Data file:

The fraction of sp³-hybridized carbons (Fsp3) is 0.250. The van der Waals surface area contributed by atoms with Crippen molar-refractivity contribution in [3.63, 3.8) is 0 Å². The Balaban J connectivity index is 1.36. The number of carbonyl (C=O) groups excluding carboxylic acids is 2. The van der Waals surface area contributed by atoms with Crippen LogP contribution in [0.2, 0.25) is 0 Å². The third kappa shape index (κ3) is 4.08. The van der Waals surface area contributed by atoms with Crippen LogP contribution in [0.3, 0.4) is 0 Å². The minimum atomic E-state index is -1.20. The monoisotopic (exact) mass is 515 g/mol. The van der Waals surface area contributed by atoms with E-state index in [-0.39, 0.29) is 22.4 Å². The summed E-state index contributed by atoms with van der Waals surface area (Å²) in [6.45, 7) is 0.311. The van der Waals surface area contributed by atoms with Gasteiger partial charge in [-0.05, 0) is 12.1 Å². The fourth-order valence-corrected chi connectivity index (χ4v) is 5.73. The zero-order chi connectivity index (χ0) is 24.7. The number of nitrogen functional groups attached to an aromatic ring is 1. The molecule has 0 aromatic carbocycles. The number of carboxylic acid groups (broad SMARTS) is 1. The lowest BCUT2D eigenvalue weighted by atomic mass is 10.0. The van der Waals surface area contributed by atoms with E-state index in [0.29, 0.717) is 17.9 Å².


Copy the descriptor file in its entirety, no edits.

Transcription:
The fraction of sp³-hybridized carbons (Fsp3) is 0.250. The van der Waals surface area contributed by atoms with Crippen molar-refractivity contribution in [3.63, 3.8) is 0 Å². The Balaban J connectivity index is 1.36. The number of carbonyl (C=O) groups excluding carboxylic acids is 2. The van der Waals surface area contributed by atoms with Crippen LogP contribution in [0.2, 0.25) is 0 Å². The third kappa shape index (κ3) is 4.08. The van der Waals surface area contributed by atoms with Crippen LogP contribution in [0.3, 0.4) is 0 Å². The minimum atomic E-state index is -1.20. The monoisotopic (exact) mass is 515 g/mol. The van der Waals surface area contributed by atoms with E-state index in [-0.39, 0.29) is 22.4 Å². The summed E-state index contributed by atoms with van der Waals surface area (Å²) in [6.45, 7) is 0.311. The van der Waals surface area contributed by atoms with Gasteiger partial charge in [-0.05, 0) is 12.1 Å². The fourth-order valence-corrected chi connectivity index (χ4v) is 5.73. The zero-order chi connectivity index (χ0) is 24.7. The number of nitrogen functional groups attached to an aromatic ring is 1. The molecule has 0 aromatic carbocycles. The number of carboxylic acid groups (broad SMARTS) is 1. The lowest BCUT2D eigenvalue weighted by atomic mass is 10.0. The van der Waals surface area contributed by atoms with E-state index in [0.29, 0.717) is 17.9 Å².